The "respectable" right and the social democrats between them still retained more than 60 percent of the votes among them. 

The left vote, though still relatively small (about six percent overall) shows anger at austerity, privatization and other pro-business, right wing policies by means of which the continent's ruling class attempts to shift the burden of the crisis onto the backs of workers, small farmers and the poor. It will not be deflected into chasing scapegoats. Explicitly or implicitly, it is reaching toward socialist solutions.

Photo: Nigel Farage, leader of UK Independence Party. Kirsty Wigglesworth/AP

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  • Slight correction warranted. UKIP have been in the European Parliament since 1999, the first election to be run under proportional representation. It is true to say they have never done so well as they did this time around - in 2009 they won 12 seats and came second overall, which was at the time their best result. They won 24 of 73 British seats this time around, not 12.

    Their rise is not wholly due to anti-EU feeling in Britain (the polls suggest that actually Euroscepticism amongst the British public has actually gone down rather than up over the past five years since the last European election) but can also be attributed to antipathy towards the political mainstream. That's been a fairly long-running feeling in the UK, but this time around it is particularly important factor in UKIP's success. Prior to the 2010 general election the Liberal Democrats were very popular, winning 23% of the vote at that election (though, thanks to our horrendous electoral system with which America is also blighted, they actually lost 6 seats) partly due to the fact that they were well received with those who were simply tired of the Labour/Conservative paradigm. The problem for them now is the fact that they can't distance themselves from the Labour/Conservative paradigm because they are part of it due to the fact they have been in coalition with the Conservatives since 2010. An additional problem is that many of the things which the current government has done in terms of austerity measures now taint not only the Conservatives but also the Liberal Democrats. This generally isn't harming the Conservatives (who stand a chance, albeit a rather small one, of winning the next election) because many of their core voters would support the austerity measures they are implementing anyway. The Lib Dems' core voters wouldn't. They've dropped from 25-30% in the polls, which were their ratings prior to the 2010 election, to more like 9%.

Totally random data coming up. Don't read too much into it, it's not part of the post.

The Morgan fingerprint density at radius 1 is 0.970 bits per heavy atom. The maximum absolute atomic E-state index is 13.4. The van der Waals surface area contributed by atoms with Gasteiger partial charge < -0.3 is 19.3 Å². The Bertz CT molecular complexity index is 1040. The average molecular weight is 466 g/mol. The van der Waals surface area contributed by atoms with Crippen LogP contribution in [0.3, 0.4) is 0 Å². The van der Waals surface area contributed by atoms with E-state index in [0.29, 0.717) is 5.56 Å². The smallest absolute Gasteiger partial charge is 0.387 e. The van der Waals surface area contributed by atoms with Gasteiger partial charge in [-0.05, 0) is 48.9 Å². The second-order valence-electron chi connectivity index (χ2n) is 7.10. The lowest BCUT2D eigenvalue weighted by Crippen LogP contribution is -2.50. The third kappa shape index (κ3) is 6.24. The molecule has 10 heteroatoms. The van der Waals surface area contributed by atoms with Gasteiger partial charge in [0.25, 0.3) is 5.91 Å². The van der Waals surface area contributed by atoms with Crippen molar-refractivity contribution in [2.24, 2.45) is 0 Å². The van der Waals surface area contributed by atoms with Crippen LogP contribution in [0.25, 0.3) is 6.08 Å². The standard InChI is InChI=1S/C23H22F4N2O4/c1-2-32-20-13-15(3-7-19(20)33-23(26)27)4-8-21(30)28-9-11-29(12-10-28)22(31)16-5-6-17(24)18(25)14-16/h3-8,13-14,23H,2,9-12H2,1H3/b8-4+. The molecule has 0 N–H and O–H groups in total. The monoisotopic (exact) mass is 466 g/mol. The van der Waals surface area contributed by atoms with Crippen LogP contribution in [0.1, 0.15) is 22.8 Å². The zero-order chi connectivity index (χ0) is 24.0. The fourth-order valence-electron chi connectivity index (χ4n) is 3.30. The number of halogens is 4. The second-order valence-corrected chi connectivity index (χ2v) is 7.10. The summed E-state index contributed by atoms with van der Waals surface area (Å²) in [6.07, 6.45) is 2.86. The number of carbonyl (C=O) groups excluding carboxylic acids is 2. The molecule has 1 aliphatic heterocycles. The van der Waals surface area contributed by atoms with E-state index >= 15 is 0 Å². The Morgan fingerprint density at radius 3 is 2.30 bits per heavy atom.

UKIP's populism has risen to fill this void to some degree. UKIP are the political outsiders and can criticise the mainstream all they want. They're helped by the fact that Farage is a big character politician and despite being a millionaire can cast on himself the ordinary "man of the people" cloak whenever he wants. Make no mistake, UKIP did not come first because of their policies because by and large they didn't have any. Those few they did have were quite frankly ridiculous (their solution to protecting the environment being to cut immigration, for instance). The trouble for them is that things will change come the general election next year. They'll not only be up against an electoral system that doesn't really do democracy and is bound to result in them gaining no seats at all, but they are also going to have to adopt actual policies which stands only to potentially divide the party and lose him support among the general electorate (e.g. if UKIP ditches its support for a flat rate income tax, they stand to lose members, but if they keep it the electorate won't bite it and the Conservatives, who stand to lose out the most from a good UKIP showing due to potential vote-splitting, will no doubt use it as a stick to relentlessly beat UKIP with). They'll also be face with a much larger electorate, the average turnout being 60-65%, rather than ~35% in European elections, which will by and large benefit the other parties far more than UKIP. Farage won't be able to just ditch the troublemakers in his party (i.e. the neo-nazis, the racists, the homophobes, the transphobes and all other varieties of awfully nasty people, of which UKIP has plenty) without any scrutiny. Polls are already showing that around 50% of those voting UKIP in the 2014 European Election won't do so come the general election.

    As is usual with me, that turned out longer than expected, but suffice it to say that UKIP's rise does *not* reflect on the popularity of the EU in the UK, and their future does not look a bright one. I can't speak for the rest of Europe, however.

    Posted by Charlotte, 06/07/2014 7:32pm (1 year ago)